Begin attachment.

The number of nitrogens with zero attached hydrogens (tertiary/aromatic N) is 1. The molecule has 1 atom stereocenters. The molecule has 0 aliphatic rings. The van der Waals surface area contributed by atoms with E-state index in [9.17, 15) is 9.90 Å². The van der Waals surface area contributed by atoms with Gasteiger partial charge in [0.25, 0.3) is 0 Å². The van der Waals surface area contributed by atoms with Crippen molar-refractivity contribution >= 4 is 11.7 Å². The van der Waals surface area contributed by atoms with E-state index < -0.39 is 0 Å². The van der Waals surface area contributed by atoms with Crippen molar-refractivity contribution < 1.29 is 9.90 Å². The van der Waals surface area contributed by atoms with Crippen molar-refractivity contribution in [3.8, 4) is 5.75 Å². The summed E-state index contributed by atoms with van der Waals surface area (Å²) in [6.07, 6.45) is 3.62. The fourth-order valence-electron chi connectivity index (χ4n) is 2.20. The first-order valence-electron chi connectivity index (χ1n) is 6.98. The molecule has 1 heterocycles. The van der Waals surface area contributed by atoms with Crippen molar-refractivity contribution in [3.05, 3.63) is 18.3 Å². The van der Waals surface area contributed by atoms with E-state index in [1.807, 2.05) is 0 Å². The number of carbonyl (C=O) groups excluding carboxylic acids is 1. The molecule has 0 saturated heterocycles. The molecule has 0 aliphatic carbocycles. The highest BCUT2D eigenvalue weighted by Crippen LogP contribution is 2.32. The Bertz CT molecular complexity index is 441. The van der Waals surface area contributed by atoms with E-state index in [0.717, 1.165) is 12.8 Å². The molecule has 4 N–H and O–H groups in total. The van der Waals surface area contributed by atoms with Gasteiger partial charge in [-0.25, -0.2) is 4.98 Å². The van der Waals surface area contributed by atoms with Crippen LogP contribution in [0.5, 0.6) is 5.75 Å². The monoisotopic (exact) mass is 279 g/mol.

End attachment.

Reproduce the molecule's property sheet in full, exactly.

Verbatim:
The number of nitrogens with zero attached hydrogens (tertiary/aromatic N) is 1. The molecule has 1 atom stereocenters. The molecule has 0 aliphatic rings. The van der Waals surface area contributed by atoms with E-state index in [9.17, 15) is 9.90 Å². The van der Waals surface area contributed by atoms with Gasteiger partial charge in [0.25, 0.3) is 0 Å². The van der Waals surface area contributed by atoms with Crippen molar-refractivity contribution >= 4 is 11.7 Å². The van der Waals surface area contributed by atoms with E-state index < -0.39 is 0 Å². The van der Waals surface area contributed by atoms with Crippen molar-refractivity contribution < 1.29 is 9.90 Å². The van der Waals surface area contributed by atoms with Crippen molar-refractivity contribution in [3.8, 4) is 5.75 Å². The summed E-state index contributed by atoms with van der Waals surface area (Å²) in [6.07, 6.45) is 3.62. The fourth-order valence-electron chi connectivity index (χ4n) is 2.20. The first-order valence-electron chi connectivity index (χ1n) is 6.98. The molecule has 1 heterocycles. The van der Waals surface area contributed by atoms with Crippen molar-refractivity contribution in [3.05, 3.63) is 18.3 Å². The van der Waals surface area contributed by atoms with E-state index in [1.807, 2.05) is 0 Å². The number of carbonyl (C=O) groups excluding carboxylic acids is 1. The molecule has 0 saturated heterocycles. The molecule has 0 aliphatic carbocycles. The highest BCUT2D eigenvalue weighted by Crippen LogP contribution is 2.32. The Bertz CT molecular complexity index is 441. The van der Waals surface area contributed by atoms with E-state index in [0.717, 1.165) is 12.8 Å². The molecule has 4 N–H and O–H groups in total. The van der Waals surface area contributed by atoms with Gasteiger partial charge in [-0.25, -0.2) is 4.98 Å². The van der Waals surface area contributed by atoms with Crippen LogP contribution in [0.5, 0.6) is 5.75 Å². The monoisotopic (exact) mass is 279 g/mol.